18 March 2009

BUCK AND THE PREACHER (Dir. Sidney Poitier, 1972, US)

It’s strange to think that this black western was made at a time when the Hollywood studios were capitalising on the unexpected commercial success of blaxploitation films like ‘Shaft’ and ‘Superfly’. Blaxploitation emerged at a time when Hollywood was experiencing one of its worst economic periods and America was going through a series of turbulent social and political crises. Some outspoken voices in the black community were quick to criticise the regressive stereotypes perpetuated by blaxploitation films. Though many of these films featured black actors in prominent roles and were directed by black directors, the financial success enjoyed by films like ‘Shaft’ was not shared by all those involved and Hollywood was merely exploiting the recognition that a black audience existed. A star vehicle for Sidney Poitier and Harry Belafonte, ‘Buck and the Preacher’ was also Poitier’s directorial debut. 1967 – 1968 had given Poitier an unrivalled box office position as Hollywood’s most bankable film star. Even though Poitier had managed to break into what was still considered a largely white institution, he was still limited by the types of roles available for black actors. Accusations of playing the dignified black man as somewhat passive and subservient to the demands of Hollywood narrative cinema overlook the reality of Poitier’s unique position. ‘In the heat of the night’, released in 1967, presented Poitier as a homicide detective in a role that would traditionally have been played by a white actor. The critical success of Poitier’s role as the iconic Virgil Tibbs seemed to silence even the most vitriolic of voices in the black community yet the assassination of Martin Luther King in 1968 would bring a premature end to the civil rights movement. Poitier succeeded in paving the way for future black film stars like Denzel Washington and Will Smith.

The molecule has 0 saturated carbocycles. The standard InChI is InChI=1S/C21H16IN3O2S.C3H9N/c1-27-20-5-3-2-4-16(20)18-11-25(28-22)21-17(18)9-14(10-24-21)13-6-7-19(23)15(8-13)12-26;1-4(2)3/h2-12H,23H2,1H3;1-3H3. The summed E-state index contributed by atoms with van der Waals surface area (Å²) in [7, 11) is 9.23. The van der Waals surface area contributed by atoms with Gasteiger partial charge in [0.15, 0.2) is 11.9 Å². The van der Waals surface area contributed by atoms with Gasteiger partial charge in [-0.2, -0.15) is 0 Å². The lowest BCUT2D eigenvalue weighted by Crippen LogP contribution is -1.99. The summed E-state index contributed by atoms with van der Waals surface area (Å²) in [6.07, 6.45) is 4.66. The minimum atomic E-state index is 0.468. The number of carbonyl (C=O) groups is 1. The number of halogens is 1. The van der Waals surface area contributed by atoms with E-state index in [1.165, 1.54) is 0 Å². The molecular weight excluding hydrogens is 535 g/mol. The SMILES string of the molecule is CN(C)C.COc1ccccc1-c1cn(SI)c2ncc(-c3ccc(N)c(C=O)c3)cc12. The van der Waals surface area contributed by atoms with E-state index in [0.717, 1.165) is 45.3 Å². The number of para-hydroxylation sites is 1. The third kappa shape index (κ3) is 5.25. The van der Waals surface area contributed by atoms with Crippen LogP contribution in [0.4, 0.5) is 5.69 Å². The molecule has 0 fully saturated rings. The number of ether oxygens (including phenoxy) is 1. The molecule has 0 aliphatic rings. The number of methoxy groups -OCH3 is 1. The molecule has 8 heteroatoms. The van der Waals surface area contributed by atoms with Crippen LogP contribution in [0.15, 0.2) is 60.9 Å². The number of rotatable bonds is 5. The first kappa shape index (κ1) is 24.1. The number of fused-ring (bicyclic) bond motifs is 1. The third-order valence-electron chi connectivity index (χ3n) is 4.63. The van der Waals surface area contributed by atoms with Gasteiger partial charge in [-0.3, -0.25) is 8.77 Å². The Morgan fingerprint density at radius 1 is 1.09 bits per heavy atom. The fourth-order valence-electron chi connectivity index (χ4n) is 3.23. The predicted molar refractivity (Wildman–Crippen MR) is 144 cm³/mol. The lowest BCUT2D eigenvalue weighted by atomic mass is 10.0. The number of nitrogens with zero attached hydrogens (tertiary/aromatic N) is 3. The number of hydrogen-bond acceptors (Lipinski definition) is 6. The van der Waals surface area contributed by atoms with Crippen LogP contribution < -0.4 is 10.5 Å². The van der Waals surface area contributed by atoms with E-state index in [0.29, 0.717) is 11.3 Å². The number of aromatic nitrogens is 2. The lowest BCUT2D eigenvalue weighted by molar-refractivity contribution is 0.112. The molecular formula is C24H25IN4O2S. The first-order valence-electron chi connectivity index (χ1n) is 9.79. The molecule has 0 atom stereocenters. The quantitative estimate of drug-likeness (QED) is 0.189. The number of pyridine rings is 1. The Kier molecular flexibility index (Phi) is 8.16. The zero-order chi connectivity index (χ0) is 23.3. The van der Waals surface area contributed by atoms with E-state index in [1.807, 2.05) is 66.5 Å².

Having consolidated his status as an A list box office draw, Poitier had naturally earned the right to make his move into directing and producing. Bearing in mind that blaxploitation was still in its early phase, it was still unheard of to find black directors being given a significant budget and supported by a major Hollywood studio to direct their first feature. The traumatic events of 1968 signalled a new era in black politics and the prominence of the black panthers fuelled the need for a belief in a brand of black militancy that was both politically explosive and partially segregationist in terms of its ideology. One could argue that Poitier had the option to make any kind of film project but the stark reality of Hollywood mainstream cinema meant that he would be discouraged from pursuing a project that was overtly political in fear of alienating a large segment of the white audience which regularly went to watch his films. Nevertheless, Poitier’s decision to make a film in a genre that continues to be dominated by a white hegemony was a daring one, especially considering that few westerns had been made at the time by Hollywood that featured a black cast and dealt with the issue of slavery, emancipation and race. The western genre is still an area that has the potential to offer black film makers with the chance to explore the history of America through a revisionist perspective. Yet the genre’s dormant status makes any studio nervous at the prospect of financing films that have no guarantee of succeeding with audiences anymore unless a major star is attached to the project.